Drive an hour up the coast to Tulum.

Tulum

Tulum

The Mayan ruins of Tulum is not a UNESCO World Heritage site, but it’s well worth taking some time to explore them on the drive up the coast to Cancun. The ruins are situated on 12-metre high cliffs overlooking the ocean and were one of the last cities to be built by the Maya. It managed to hold off conquest by the Spanish for around 70 years but Old World diseases brought by the settlers resulted in the city being abandoned.

Continue up the coast for two hours to Cancun. Drop off the car hire and fly back home.

Want to take this self-drive? Get in touch with our Mexico travel experts on +44 (0) 207 407 1478 to discuss your travel plans or see our example tours here.

10 prawn dishes you have to try on the Riviera Nayarit

The Riviera Nayarit lies along the western coast of Mexico. The beautiful region is known for its white sandy palm fringed beaches, laid back locals, luxurious hotels and most importantly, fresh seafood. It’s no surprise then that there are plenty of seafood dishes to try. If you love prawns, there’s simply no better place to eat. Here’s 10 prawn based dishes to try when you visit.

Tortitas de Camarón

Popular during Holy Week and Easter, this traditional dish of prawn patties cooked in a fresh spicy sauce made from chipotle chilies, tomatoes, garlic, onions and nopal cactus is delicious.

Empanadas de Camarón

Empanadas are popular throughout Latin America, the recipe and filling changing depending on the region visited. Similar to a Cornish pasty, these pockets of pastry are filled with prawns and cheese or a spicy casserole of prawns, tomatoes, onions and chili.

Camarones Zarandeados

This is a true Nayarit seafood classic. Prawns are cut in half and smoked using a secret recipe. It’s also common to find smoked octopus and other smoked fish.

Tamales de Camarón

Though tamales are sold on almost every street corner in Nayarit, head to the central coast of northern region of the state for the best.

Camarones a la Diabla

These deviled prawns are one of the simplest dishes, but pack a punch. Prawns are fried in butter and seasoning and then doused in ketchup and a spicy sauce. Perfect with a cold beer.

Coctel de Camarón

Most will have tried a prawn cocktail before, but in Nayarit its served spicy and hot. The prawn heads are ground down and added for extra flavor along with onions, tomatoes, cucumber and chilies.

Camarones a la Cucaracha

Though the name is unappealing (it translates to cockroach prawn), it’s got nothing to do with roaches! Prawns are coasted in seasoned flavor and fried until golden brown.

Ceviche de Camarón

A classic Latin American dish. Although this is not native to Nayarit, it’s one of the best places to try the dish. Raw prawns are marinated in lime juice, cucumber, onion, tomatoes and chili. Best served on a sunny afternoon near the beach.

Taxtihuil

This corn, prawn and chili stew is ancient. Originating from the Isla de Mexcanltitan, it’s been eaten in the region since pre-Hispanic times. It’s as popular now as it was then.

Aguachile

The origins of Aguachile is disputed between Nayarit and neighboring Sinaloa. A regional favourite, this recipe is created with lime, chili, garlic and seasoning which is poured over prawns, onions and cucumber.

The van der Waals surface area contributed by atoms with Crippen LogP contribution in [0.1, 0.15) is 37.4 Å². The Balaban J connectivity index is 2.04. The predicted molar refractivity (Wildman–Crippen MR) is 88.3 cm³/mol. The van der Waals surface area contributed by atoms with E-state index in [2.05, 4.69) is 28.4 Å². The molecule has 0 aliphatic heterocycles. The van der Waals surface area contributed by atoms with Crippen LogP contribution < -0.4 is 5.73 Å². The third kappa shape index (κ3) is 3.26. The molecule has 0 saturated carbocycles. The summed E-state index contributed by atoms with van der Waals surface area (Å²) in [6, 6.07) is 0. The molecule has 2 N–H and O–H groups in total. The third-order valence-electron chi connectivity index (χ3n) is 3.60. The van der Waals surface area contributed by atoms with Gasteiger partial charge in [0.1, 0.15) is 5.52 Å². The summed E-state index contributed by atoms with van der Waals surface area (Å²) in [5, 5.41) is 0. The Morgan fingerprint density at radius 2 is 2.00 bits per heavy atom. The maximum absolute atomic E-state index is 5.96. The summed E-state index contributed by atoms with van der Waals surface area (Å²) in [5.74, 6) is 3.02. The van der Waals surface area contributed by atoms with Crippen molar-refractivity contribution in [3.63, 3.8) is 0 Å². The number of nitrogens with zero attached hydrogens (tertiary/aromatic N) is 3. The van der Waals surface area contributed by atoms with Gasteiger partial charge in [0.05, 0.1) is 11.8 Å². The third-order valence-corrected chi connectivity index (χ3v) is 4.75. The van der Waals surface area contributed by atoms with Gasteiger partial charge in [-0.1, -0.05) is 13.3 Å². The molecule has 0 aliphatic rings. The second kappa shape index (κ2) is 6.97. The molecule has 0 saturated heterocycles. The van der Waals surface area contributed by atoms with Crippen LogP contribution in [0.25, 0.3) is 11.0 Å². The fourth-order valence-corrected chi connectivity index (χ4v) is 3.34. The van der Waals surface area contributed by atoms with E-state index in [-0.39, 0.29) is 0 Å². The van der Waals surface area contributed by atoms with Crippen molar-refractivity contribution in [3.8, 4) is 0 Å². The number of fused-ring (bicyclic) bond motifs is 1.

If that’s not enough, we’ve got one more for you. We couldn’t create this list without mentioning tacos de camarón. There are plenty of varieties, but they all include tortillas heaped with prawns, mulata sauce, coriander, lime and habanero chilies.

Want to try any of these prawn dishes in the Riviera Nayarit? Get in touch with our Mexico travel experts on +44 (0) 207 407 1478 to discuss your travel plans or see our example tours here.

With thanks to Riviera Nayarit.

Authentic Mexican carne asado taco recipe

Tacos are synonymous with Mexico. This classic recipe for carne asado (barbequed meat) tacos is one of the best we’ve tried. Cold Corona beer works perfectly as an accompaniment to this spicy street food.

Ingredients:

10 tortillas
500g skirt steak, cut into thin slices
4 chilies, chopped finely
6 garlic cloves, minced
1 tsp vinegar
2 tsp cumin
½ tsp ground cloves
Oil
3 tomatoes
2 large onion, chopped finely
2 handful of coriander, chopped finely
4 limes, 3 cut into wedges and 1 juiced
Oil
Seasoning to taste

Method:

Take a blender and add 2 of the chopped chilies, 2 chopped garlic, vinegar, ½ of the chopped onions, 1 teaspoon of cumin, the ground cloves, seasoning and a little olive oil to bind everything together. Blend into a paste.

Put the steak slices into a mixing bowl and add the blended paste. Mix well together, cover with cling film and leave to marinade in the fridge for at least 2 hours.

Put the tomatoes, ½ chopped onion, 2 of the chopped chilies, the rest of the garlic, 1 teaspoon of cumin, a handful of coriander, juiced lime, 3 tablespoons of olive oil and seasoning. Mix well together, cover in cling film and leave in the fridge until ready to serve.

If possible, spark up the barbeque. Once the coals have greyed, place the slices of steak on and cook for a couple of minutes on both sides. If you don’t have a barbeque, heat a griddle pan to a high heat and cook the steak for a few minutes on both sides.

Heat a frying pan and heat each tortilla until warm. To serve, put a tortilla on a plate, top with some of the steak, coriander, some chopped white onion and a little of the sauce. Squeeze some lime juice and serve with extra lima wedges.

Want to try carne asado tacos in Mexico? Get in touch with our Mexico travel experts on +44 (0) 207 407 1478 to discuss your travel plans or see our example tours here.